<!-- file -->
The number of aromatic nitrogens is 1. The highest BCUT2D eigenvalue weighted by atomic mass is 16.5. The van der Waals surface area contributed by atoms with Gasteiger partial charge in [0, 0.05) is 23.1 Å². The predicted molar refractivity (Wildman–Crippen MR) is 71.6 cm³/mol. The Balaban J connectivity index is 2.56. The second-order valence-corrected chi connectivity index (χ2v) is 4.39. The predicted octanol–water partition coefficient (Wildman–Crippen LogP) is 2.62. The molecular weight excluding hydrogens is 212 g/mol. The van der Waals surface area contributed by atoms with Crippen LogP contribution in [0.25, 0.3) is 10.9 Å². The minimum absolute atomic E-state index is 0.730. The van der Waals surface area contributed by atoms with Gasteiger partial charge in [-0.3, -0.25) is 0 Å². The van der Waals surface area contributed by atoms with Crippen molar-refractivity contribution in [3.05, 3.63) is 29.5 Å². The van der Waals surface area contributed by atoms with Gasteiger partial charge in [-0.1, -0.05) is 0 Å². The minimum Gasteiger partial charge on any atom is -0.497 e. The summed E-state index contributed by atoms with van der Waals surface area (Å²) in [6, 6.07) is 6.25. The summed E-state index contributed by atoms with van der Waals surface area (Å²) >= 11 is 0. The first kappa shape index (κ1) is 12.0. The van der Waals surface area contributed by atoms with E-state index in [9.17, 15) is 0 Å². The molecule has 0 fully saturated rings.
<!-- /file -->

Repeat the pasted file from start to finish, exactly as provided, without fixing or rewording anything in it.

The number of aromatic nitrogens is 1. The highest BCUT2D eigenvalue weighted by atomic mass is 16.5. The van der Waals surface area contributed by atoms with Gasteiger partial charge in [0, 0.05) is 23.1 Å². The predicted molar refractivity (Wildman–Crippen MR) is 71.6 cm³/mol. The Balaban J connectivity index is 2.56. The second-order valence-corrected chi connectivity index (χ2v) is 4.39. The predicted octanol–water partition coefficient (Wildman–Crippen LogP) is 2.62. The molecular weight excluding hydrogens is 212 g/mol. The van der Waals surface area contributed by atoms with Crippen LogP contribution in [0.25, 0.3) is 10.9 Å². The minimum absolute atomic E-state index is 0.730. The van der Waals surface area contributed by atoms with Gasteiger partial charge in [-0.3, -0.25) is 0 Å². The van der Waals surface area contributed by atoms with Crippen molar-refractivity contribution in [3.05, 3.63) is 29.5 Å². The van der Waals surface area contributed by atoms with Gasteiger partial charge in [-0.1, -0.05) is 0 Å². The minimum Gasteiger partial charge on any atom is -0.497 e. The summed E-state index contributed by atoms with van der Waals surface area (Å²) in [6, 6.07) is 6.25. The summed E-state index contributed by atoms with van der Waals surface area (Å²) >= 11 is 0. The first kappa shape index (κ1) is 12.0. The van der Waals surface area contributed by atoms with E-state index in [9.17, 15) is 0 Å². The molecule has 0 fully saturated rings.